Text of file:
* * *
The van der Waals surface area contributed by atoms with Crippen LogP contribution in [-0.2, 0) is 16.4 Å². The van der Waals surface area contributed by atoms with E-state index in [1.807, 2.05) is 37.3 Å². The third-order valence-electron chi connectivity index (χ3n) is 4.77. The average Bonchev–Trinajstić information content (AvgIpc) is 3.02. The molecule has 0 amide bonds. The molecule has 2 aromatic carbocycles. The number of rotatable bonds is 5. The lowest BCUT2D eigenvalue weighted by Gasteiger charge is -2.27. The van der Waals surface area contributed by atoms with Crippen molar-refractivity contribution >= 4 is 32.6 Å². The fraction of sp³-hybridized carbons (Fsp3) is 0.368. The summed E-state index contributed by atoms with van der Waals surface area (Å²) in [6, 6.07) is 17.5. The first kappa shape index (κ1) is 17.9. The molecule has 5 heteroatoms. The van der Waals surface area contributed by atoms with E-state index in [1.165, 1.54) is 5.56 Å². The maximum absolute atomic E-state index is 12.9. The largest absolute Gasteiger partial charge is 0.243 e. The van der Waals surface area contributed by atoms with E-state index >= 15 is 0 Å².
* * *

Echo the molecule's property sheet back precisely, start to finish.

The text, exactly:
The van der Waals surface area contributed by atoms with Crippen LogP contribution in [-0.2, 0) is 16.4 Å². The van der Waals surface area contributed by atoms with E-state index in [1.807, 2.05) is 37.3 Å². The third-order valence-electron chi connectivity index (χ3n) is 4.77. The average Bonchev–Trinajstić information content (AvgIpc) is 3.02. The molecule has 0 amide bonds. The molecule has 2 aromatic carbocycles. The number of rotatable bonds is 5. The lowest BCUT2D eigenvalue weighted by Gasteiger charge is -2.27. The van der Waals surface area contributed by atoms with Crippen molar-refractivity contribution >= 4 is 32.6 Å². The fraction of sp³-hybridized carbons (Fsp3) is 0.368. The summed E-state index contributed by atoms with van der Waals surface area (Å²) in [6, 6.07) is 17.5. The first kappa shape index (κ1) is 17.9. The molecule has 5 heteroatoms. The van der Waals surface area contributed by atoms with E-state index in [1.165, 1.54) is 5.56 Å². The maximum absolute atomic E-state index is 12.9. The largest absolute Gasteiger partial charge is 0.243 e. The van der Waals surface area contributed by atoms with E-state index >= 15 is 0 Å².